We believe in the social responsibilities of scientists
Because of the social nature of science, the dissemination of scientific information is crucial to its progress. Scientists can help the public and its representatives to assess the possible effects of projected policies. In our present era, however, individuals constantly evaluate their position and they prefer to make up their own mind, based on the information that is available to them. The Internet provides them access to a World Library of data and opinions. And the media enthusiastically try to soothe that craving for information. Columnists, bloggers, politicians and other opinion makers are omnipresent on television, in the newspapers and on the Internet. Opinions and choices are constantly challenged. Decisions of high social relevance are ‘tested’ in street interviews… After all, controversy sells. But what if the mainstream information turns out to be wrong or inconsistent? What if different messages contradict? Mixed messages threaten to confuse the public and to undermine rational and science-based regulation. Confused people are also less likely to comply with expert health advice. They are prone to ignore advice about behaviours for which there is no ambiguity that they lower disease risk, such as vaccination.
We believe in science to improve public health
Disagreements will always remain an essential feature of the scientific endeavour and controversies can prove a powerful driver in science. Disagreements, however, exist in many forms…
When only one side of a story is heard and often repeated, it will determine the public opinion. When that side of the story appears to be wrong, the scientific community has the moral obligation to join forces and to counter any misleading messages with better data and stronger analyses.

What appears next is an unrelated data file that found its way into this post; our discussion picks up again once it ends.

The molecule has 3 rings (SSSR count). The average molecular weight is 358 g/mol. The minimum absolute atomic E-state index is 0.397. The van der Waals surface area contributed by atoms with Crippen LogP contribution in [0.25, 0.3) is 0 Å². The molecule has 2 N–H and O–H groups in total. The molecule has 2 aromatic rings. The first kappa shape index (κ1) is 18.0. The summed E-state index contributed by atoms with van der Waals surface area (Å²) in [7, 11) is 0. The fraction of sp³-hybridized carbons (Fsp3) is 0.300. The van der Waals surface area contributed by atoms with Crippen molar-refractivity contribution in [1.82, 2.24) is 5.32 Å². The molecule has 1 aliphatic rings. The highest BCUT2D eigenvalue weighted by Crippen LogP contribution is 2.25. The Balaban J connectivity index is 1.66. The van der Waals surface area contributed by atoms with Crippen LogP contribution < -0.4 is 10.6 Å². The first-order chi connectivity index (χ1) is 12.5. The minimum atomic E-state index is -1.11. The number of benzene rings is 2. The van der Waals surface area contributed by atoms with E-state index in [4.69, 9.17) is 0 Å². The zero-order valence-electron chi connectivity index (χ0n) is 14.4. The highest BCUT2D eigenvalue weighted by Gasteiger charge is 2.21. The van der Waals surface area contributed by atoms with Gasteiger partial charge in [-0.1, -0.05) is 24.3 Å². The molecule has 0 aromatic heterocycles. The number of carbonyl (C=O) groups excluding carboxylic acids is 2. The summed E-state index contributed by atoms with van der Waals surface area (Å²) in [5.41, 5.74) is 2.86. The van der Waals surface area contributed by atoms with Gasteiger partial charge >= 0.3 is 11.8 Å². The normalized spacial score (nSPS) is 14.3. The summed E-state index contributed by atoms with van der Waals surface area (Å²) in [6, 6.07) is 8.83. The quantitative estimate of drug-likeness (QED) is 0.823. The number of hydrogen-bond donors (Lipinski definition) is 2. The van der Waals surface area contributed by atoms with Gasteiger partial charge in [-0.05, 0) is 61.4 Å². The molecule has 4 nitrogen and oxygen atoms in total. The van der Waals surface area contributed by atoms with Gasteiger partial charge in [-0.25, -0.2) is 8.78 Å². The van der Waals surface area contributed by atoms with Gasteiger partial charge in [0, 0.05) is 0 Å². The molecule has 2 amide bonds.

In modern society, different actors attempt to influence and determine the agenda of authorities, organizations, specific social groups and individuals, either to sell a product or a service, to build an image or to gain support for an opinion. Media, institutions and corporations therefore use communication techniques that lead others to accept one meaning over another. One of these techniques is often referred to as ‘framing’. It means that a communicator emphasizes one dimension of a complex issue over another, calling attention to certain considerations and certain arguments more so than other arguments. Obviously, scientific data can play a significant role in framing, since they can be used as an objective and rational argument to support a specific message or position. Scientific data, however, can also provoke confusion when different sets of data or research results appear to be conflicting. Or when data appear to be insufficient to support a specific position and communication thus builds on an incomplete picture. In both cases, science is ‘misframed’, creating confusing which obviously heavily contradicts with the principles of the scientific endeavour.
Public health issues are typically complex and also have a lot of uncertainty about the causes and the best approaches to solutions. This complexity and uncertainty leaves room for specific actors (often large corporations) to ‘frame’ the issue to serve their (commercial) benefits instead of the social, public benefit. The tobacco industry, for instance, funds medical and other research intended to serve its lobbying strategies and to advance its ultimate goal of selling its unhealthy products. Anti-vaccination lobbies deliberately misconstrue information to suit their own ends. Junk food purveyors create diversions or introduce irrelevancies to diffuse the debate.